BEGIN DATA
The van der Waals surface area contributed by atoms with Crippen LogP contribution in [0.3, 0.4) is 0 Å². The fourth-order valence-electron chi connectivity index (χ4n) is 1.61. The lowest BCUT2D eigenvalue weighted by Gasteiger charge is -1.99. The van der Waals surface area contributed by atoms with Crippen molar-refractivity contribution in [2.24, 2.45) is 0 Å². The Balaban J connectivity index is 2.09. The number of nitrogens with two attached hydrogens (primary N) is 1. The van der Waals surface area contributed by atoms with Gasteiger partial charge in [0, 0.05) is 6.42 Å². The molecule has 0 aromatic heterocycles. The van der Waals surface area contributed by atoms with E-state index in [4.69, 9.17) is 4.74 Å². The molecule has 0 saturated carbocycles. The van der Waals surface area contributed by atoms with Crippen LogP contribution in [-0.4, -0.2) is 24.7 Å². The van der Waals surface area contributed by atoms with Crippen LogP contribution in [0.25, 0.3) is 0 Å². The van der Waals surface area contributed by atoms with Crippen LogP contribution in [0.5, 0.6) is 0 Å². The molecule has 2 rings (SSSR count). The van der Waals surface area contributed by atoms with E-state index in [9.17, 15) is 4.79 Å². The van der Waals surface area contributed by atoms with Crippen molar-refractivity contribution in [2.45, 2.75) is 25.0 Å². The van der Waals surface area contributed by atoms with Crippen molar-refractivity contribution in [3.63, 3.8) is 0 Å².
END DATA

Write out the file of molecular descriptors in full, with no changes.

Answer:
The van der Waals surface area contributed by atoms with Crippen LogP contribution in [0.3, 0.4) is 0 Å². The fourth-order valence-electron chi connectivity index (χ4n) is 1.61. The lowest BCUT2D eigenvalue weighted by Gasteiger charge is -1.99. The van der Waals surface area contributed by atoms with Crippen molar-refractivity contribution in [2.24, 2.45) is 0 Å². The Balaban J connectivity index is 2.09. The number of nitrogens with two attached hydrogens (primary N) is 1. The van der Waals surface area contributed by atoms with Gasteiger partial charge in [0, 0.05) is 6.42 Å². The molecule has 0 aromatic heterocycles. The van der Waals surface area contributed by atoms with E-state index in [4.69, 9.17) is 4.74 Å². The molecule has 0 saturated carbocycles. The van der Waals surface area contributed by atoms with Crippen LogP contribution in [-0.4, -0.2) is 24.7 Å². The van der Waals surface area contributed by atoms with Crippen LogP contribution in [0.25, 0.3) is 0 Å². The van der Waals surface area contributed by atoms with Crippen LogP contribution in [0.5, 0.6) is 0 Å². The molecule has 2 rings (SSSR count). The van der Waals surface area contributed by atoms with E-state index in [9.17, 15) is 4.79 Å². The van der Waals surface area contributed by atoms with Crippen molar-refractivity contribution in [2.45, 2.75) is 25.0 Å². The van der Waals surface area contributed by atoms with Crippen molar-refractivity contribution in [3.63, 3.8) is 0 Å².